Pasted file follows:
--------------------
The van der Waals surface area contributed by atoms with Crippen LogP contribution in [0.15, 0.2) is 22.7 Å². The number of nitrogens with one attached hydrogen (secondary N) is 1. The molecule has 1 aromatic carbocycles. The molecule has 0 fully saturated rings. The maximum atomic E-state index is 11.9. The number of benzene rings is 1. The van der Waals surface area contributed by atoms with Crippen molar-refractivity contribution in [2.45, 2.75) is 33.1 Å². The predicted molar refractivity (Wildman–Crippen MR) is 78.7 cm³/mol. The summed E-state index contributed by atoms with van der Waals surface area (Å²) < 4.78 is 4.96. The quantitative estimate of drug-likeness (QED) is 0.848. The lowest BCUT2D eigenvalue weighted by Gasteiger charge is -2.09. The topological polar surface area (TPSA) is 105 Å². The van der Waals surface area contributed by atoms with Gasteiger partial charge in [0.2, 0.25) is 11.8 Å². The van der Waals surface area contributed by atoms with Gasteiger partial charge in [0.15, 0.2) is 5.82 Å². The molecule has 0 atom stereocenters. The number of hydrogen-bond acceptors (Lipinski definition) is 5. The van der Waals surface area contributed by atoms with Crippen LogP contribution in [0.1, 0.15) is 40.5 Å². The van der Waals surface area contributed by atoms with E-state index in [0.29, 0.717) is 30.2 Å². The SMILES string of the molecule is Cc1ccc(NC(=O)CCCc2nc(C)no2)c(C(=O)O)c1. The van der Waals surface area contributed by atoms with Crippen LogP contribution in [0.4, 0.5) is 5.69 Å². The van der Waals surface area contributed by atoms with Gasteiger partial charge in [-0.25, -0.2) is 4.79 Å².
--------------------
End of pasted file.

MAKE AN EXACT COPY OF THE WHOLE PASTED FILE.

The van der Waals surface area contributed by atoms with Crippen LogP contribution in [0.15, 0.2) is 22.7 Å². The number of nitrogens with one attached hydrogen (secondary N) is 1. The molecule has 1 aromatic carbocycles. The molecule has 0 fully saturated rings. The maximum atomic E-state index is 11.9. The number of benzene rings is 1. The van der Waals surface area contributed by atoms with Crippen molar-refractivity contribution in [2.45, 2.75) is 33.1 Å². The predicted molar refractivity (Wildman–Crippen MR) is 78.7 cm³/mol. The summed E-state index contributed by atoms with van der Waals surface area (Å²) < 4.78 is 4.96. The quantitative estimate of drug-likeness (QED) is 0.848. The lowest BCUT2D eigenvalue weighted by Gasteiger charge is -2.09. The topological polar surface area (TPSA) is 105 Å². The van der Waals surface area contributed by atoms with Gasteiger partial charge in [0.2, 0.25) is 11.8 Å². The van der Waals surface area contributed by atoms with Gasteiger partial charge in [0.15, 0.2) is 5.82 Å². The molecule has 0 atom stereocenters. The number of hydrogen-bond acceptors (Lipinski definition) is 5. The van der Waals surface area contributed by atoms with Crippen LogP contribution in [0.1, 0.15) is 40.5 Å². The van der Waals surface area contributed by atoms with E-state index in [0.29, 0.717) is 30.2 Å². The SMILES string of the molecule is Cc1ccc(NC(=O)CCCc2nc(C)no2)c(C(=O)O)c1. The van der Waals surface area contributed by atoms with Crippen LogP contribution in [0.4, 0.5) is 5.69 Å². The van der Waals surface area contributed by atoms with Gasteiger partial charge in [-0.25, -0.2) is 4.79 Å².